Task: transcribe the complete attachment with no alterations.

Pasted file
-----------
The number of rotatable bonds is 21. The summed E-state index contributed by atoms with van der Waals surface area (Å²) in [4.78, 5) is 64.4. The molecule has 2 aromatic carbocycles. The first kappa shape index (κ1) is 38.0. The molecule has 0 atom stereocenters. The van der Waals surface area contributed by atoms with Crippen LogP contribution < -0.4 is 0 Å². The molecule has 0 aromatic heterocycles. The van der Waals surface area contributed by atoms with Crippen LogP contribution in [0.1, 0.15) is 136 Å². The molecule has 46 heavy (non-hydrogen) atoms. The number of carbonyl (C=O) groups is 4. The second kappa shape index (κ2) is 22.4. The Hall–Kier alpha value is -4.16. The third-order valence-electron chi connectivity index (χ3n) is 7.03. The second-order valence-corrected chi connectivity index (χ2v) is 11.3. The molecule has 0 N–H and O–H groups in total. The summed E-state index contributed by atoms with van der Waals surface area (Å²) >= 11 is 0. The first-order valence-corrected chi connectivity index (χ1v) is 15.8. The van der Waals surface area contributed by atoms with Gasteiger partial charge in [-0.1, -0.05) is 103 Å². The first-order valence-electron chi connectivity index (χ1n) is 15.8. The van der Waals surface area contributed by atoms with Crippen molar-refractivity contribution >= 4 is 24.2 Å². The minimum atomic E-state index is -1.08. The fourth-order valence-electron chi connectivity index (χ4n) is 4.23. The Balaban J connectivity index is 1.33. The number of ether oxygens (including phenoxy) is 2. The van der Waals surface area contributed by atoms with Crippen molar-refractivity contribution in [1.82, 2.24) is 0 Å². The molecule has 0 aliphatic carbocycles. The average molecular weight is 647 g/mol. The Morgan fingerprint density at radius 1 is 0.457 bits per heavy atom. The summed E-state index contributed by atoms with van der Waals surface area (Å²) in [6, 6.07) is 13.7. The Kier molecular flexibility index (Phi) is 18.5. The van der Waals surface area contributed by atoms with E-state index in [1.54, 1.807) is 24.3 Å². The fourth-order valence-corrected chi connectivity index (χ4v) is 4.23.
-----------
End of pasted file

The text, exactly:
The number of rotatable bonds is 21. The summed E-state index contributed by atoms with van der Waals surface area (Å²) in [4.78, 5) is 64.4. The molecule has 2 aromatic carbocycles. The first kappa shape index (κ1) is 38.0. The molecule has 0 atom stereocenters. The van der Waals surface area contributed by atoms with Crippen LogP contribution < -0.4 is 0 Å². The molecule has 0 aromatic heterocycles. The van der Waals surface area contributed by atoms with Crippen LogP contribution in [0.1, 0.15) is 136 Å². The molecule has 46 heavy (non-hydrogen) atoms. The number of carbonyl (C=O) groups is 4. The second kappa shape index (κ2) is 22.4. The Hall–Kier alpha value is -4.16. The third-order valence-electron chi connectivity index (χ3n) is 7.03. The second-order valence-corrected chi connectivity index (χ2v) is 11.3. The molecule has 0 N–H and O–H groups in total. The summed E-state index contributed by atoms with van der Waals surface area (Å²) >= 11 is 0. The first-order valence-corrected chi connectivity index (χ1v) is 15.8. The van der Waals surface area contributed by atoms with Gasteiger partial charge in [-0.1, -0.05) is 103 Å². The first-order valence-electron chi connectivity index (χ1n) is 15.8. The van der Waals surface area contributed by atoms with Crippen molar-refractivity contribution >= 4 is 24.2 Å². The minimum atomic E-state index is -1.08. The fourth-order valence-electron chi connectivity index (χ4n) is 4.23. The Balaban J connectivity index is 1.33. The number of ether oxygens (including phenoxy) is 2. The van der Waals surface area contributed by atoms with Crippen molar-refractivity contribution in [1.82, 2.24) is 0 Å². The molecule has 0 aliphatic carbocycles. The average molecular weight is 647 g/mol. The Morgan fingerprint density at radius 1 is 0.457 bits per heavy atom. The summed E-state index contributed by atoms with van der Waals surface area (Å²) in [6, 6.07) is 13.7. The Kier molecular flexibility index (Phi) is 18.5. The van der Waals surface area contributed by atoms with E-state index in [1.54, 1.807) is 24.3 Å². The fourth-order valence-corrected chi connectivity index (χ4v) is 4.23.